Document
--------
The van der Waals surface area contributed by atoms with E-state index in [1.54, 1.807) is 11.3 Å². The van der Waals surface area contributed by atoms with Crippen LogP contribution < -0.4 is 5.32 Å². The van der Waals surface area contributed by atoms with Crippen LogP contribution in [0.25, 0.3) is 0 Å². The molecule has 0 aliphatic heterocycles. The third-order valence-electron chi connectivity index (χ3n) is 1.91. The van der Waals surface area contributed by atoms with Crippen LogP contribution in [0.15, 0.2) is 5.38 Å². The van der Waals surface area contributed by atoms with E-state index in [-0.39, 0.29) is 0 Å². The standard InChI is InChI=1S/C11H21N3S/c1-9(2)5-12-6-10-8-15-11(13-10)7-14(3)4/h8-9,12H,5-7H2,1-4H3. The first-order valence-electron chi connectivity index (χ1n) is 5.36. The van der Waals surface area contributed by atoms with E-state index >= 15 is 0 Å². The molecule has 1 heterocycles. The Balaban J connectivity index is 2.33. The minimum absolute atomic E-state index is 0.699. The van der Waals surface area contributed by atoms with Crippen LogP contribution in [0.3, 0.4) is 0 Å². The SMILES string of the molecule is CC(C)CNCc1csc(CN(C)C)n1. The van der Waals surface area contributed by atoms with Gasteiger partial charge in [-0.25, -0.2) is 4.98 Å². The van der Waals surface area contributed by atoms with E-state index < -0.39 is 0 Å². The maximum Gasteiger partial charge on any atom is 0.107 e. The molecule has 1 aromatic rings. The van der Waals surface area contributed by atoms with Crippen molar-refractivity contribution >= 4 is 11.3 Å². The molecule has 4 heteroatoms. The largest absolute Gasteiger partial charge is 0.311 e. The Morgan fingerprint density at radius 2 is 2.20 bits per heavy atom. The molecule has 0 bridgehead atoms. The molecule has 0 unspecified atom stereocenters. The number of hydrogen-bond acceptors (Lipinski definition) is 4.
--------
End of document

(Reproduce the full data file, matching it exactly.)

The van der Waals surface area contributed by atoms with E-state index in [1.54, 1.807) is 11.3 Å². The van der Waals surface area contributed by atoms with Crippen LogP contribution < -0.4 is 5.32 Å². The van der Waals surface area contributed by atoms with Crippen LogP contribution in [0.25, 0.3) is 0 Å². The molecule has 0 aliphatic heterocycles. The third-order valence-electron chi connectivity index (χ3n) is 1.91. The van der Waals surface area contributed by atoms with Crippen LogP contribution in [0.15, 0.2) is 5.38 Å². The van der Waals surface area contributed by atoms with E-state index in [-0.39, 0.29) is 0 Å². The standard InChI is InChI=1S/C11H21N3S/c1-9(2)5-12-6-10-8-15-11(13-10)7-14(3)4/h8-9,12H,5-7H2,1-4H3. The first-order valence-electron chi connectivity index (χ1n) is 5.36. The van der Waals surface area contributed by atoms with E-state index >= 15 is 0 Å². The molecule has 1 heterocycles. The Balaban J connectivity index is 2.33. The minimum absolute atomic E-state index is 0.699. The van der Waals surface area contributed by atoms with Crippen LogP contribution in [0.3, 0.4) is 0 Å². The SMILES string of the molecule is CC(C)CNCc1csc(CN(C)C)n1. The van der Waals surface area contributed by atoms with Gasteiger partial charge in [-0.25, -0.2) is 4.98 Å². The van der Waals surface area contributed by atoms with E-state index < -0.39 is 0 Å². The maximum Gasteiger partial charge on any atom is 0.107 e. The molecule has 1 aromatic rings. The van der Waals surface area contributed by atoms with Crippen molar-refractivity contribution >= 4 is 11.3 Å². The molecule has 4 heteroatoms. The largest absolute Gasteiger partial charge is 0.311 e. The Morgan fingerprint density at radius 2 is 2.20 bits per heavy atom. The molecule has 0 bridgehead atoms. The molecule has 0 unspecified atom stereocenters. The number of hydrogen-bond acceptors (Lipinski definition) is 4.